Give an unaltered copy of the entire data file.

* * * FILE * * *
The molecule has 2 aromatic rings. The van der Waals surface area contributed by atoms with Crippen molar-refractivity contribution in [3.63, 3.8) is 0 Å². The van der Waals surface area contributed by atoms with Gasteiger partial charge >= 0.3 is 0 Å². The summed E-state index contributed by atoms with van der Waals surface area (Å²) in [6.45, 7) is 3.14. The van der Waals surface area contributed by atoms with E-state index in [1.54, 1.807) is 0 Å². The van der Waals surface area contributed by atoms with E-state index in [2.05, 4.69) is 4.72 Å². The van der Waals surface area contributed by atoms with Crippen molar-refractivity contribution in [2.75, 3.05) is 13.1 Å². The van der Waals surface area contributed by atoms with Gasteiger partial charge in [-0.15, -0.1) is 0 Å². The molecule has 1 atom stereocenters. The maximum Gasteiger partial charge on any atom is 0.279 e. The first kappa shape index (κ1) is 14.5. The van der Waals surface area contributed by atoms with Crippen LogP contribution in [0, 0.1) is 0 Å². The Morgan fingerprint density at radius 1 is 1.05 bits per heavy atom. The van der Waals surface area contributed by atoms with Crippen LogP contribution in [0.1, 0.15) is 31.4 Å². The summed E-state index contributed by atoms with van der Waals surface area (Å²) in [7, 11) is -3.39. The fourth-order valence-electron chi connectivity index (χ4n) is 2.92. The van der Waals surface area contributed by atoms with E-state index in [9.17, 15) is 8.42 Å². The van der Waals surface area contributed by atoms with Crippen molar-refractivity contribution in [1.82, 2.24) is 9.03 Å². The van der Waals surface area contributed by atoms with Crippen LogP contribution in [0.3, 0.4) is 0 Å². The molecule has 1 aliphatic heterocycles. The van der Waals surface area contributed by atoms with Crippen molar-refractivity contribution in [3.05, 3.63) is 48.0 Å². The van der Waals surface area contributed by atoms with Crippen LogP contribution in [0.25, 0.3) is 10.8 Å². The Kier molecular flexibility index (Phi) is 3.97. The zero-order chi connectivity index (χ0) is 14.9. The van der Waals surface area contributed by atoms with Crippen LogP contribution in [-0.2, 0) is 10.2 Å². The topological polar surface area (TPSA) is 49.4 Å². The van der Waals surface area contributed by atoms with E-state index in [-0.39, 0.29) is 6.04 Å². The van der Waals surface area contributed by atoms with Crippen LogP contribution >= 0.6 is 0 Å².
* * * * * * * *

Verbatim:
The molecule has 2 aromatic rings. The van der Waals surface area contributed by atoms with Crippen molar-refractivity contribution in [3.63, 3.8) is 0 Å². The van der Waals surface area contributed by atoms with Gasteiger partial charge >= 0.3 is 0 Å². The summed E-state index contributed by atoms with van der Waals surface area (Å²) in [6.45, 7) is 3.14. The van der Waals surface area contributed by atoms with E-state index in [1.54, 1.807) is 0 Å². The van der Waals surface area contributed by atoms with E-state index in [2.05, 4.69) is 4.72 Å². The van der Waals surface area contributed by atoms with Crippen molar-refractivity contribution in [2.75, 3.05) is 13.1 Å². The van der Waals surface area contributed by atoms with Gasteiger partial charge in [-0.15, -0.1) is 0 Å². The molecule has 1 atom stereocenters. The maximum Gasteiger partial charge on any atom is 0.279 e. The first kappa shape index (κ1) is 14.5. The van der Waals surface area contributed by atoms with Crippen LogP contribution in [0, 0.1) is 0 Å². The Morgan fingerprint density at radius 1 is 1.05 bits per heavy atom. The van der Waals surface area contributed by atoms with Crippen LogP contribution in [0.1, 0.15) is 31.4 Å². The summed E-state index contributed by atoms with van der Waals surface area (Å²) in [7, 11) is -3.39. The fourth-order valence-electron chi connectivity index (χ4n) is 2.92. The van der Waals surface area contributed by atoms with E-state index in [9.17, 15) is 8.42 Å². The van der Waals surface area contributed by atoms with Crippen molar-refractivity contribution in [1.82, 2.24) is 9.03 Å². The van der Waals surface area contributed by atoms with Crippen LogP contribution in [0.3, 0.4) is 0 Å². The molecule has 1 aliphatic heterocycles. The van der Waals surface area contributed by atoms with Crippen molar-refractivity contribution in [3.05, 3.63) is 48.0 Å². The van der Waals surface area contributed by atoms with Crippen LogP contribution in [0.25, 0.3) is 10.8 Å². The Kier molecular flexibility index (Phi) is 3.97. The zero-order chi connectivity index (χ0) is 14.9. The van der Waals surface area contributed by atoms with Crippen LogP contribution in [-0.2, 0) is 10.2 Å². The topological polar surface area (TPSA) is 49.4 Å². The van der Waals surface area contributed by atoms with E-state index in [-0.39, 0.29) is 6.04 Å². The van der Waals surface area contributed by atoms with Crippen LogP contribution >= 0.6 is 0 Å².